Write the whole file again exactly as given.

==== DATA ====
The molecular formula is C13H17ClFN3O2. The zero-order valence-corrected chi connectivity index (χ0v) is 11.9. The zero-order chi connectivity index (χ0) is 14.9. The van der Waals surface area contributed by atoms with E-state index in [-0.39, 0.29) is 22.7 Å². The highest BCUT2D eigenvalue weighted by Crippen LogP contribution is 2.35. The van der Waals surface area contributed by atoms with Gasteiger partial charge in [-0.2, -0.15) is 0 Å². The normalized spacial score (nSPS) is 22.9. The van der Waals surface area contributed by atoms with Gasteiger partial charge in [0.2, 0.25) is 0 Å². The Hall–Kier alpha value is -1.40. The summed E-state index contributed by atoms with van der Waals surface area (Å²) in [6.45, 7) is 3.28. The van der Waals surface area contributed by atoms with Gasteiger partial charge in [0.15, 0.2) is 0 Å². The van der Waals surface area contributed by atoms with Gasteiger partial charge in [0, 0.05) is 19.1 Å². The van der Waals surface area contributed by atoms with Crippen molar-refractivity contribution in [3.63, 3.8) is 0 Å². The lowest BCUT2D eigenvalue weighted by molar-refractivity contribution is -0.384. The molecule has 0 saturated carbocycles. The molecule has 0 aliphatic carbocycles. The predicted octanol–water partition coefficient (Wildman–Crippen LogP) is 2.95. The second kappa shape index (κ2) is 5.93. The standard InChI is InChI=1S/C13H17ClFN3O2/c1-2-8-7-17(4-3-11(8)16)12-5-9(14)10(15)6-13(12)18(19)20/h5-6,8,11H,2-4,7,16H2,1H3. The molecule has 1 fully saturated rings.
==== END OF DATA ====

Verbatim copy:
The molecular formula is C13H17ClFN3O2. The zero-order valence-corrected chi connectivity index (χ0v) is 11.9. The zero-order chi connectivity index (χ0) is 14.9. The van der Waals surface area contributed by atoms with E-state index in [-0.39, 0.29) is 22.7 Å². The highest BCUT2D eigenvalue weighted by Crippen LogP contribution is 2.35. The van der Waals surface area contributed by atoms with Gasteiger partial charge in [-0.2, -0.15) is 0 Å². The normalized spacial score (nSPS) is 22.9. The van der Waals surface area contributed by atoms with Gasteiger partial charge in [0.2, 0.25) is 0 Å². The Hall–Kier alpha value is -1.40. The summed E-state index contributed by atoms with van der Waals surface area (Å²) in [6.45, 7) is 3.28. The van der Waals surface area contributed by atoms with Gasteiger partial charge in [0.15, 0.2) is 0 Å². The van der Waals surface area contributed by atoms with Gasteiger partial charge in [0, 0.05) is 19.1 Å². The van der Waals surface area contributed by atoms with Crippen molar-refractivity contribution in [3.63, 3.8) is 0 Å². The lowest BCUT2D eigenvalue weighted by molar-refractivity contribution is -0.384. The molecule has 0 saturated carbocycles. The molecule has 0 aliphatic carbocycles. The predicted octanol–water partition coefficient (Wildman–Crippen LogP) is 2.95. The second kappa shape index (κ2) is 5.93. The standard InChI is InChI=1S/C13H17ClFN3O2/c1-2-8-7-17(4-3-11(8)16)12-5-9(14)10(15)6-13(12)18(19)20/h5-6,8,11H,2-4,7,16H2,1H3. The molecule has 1 fully saturated rings.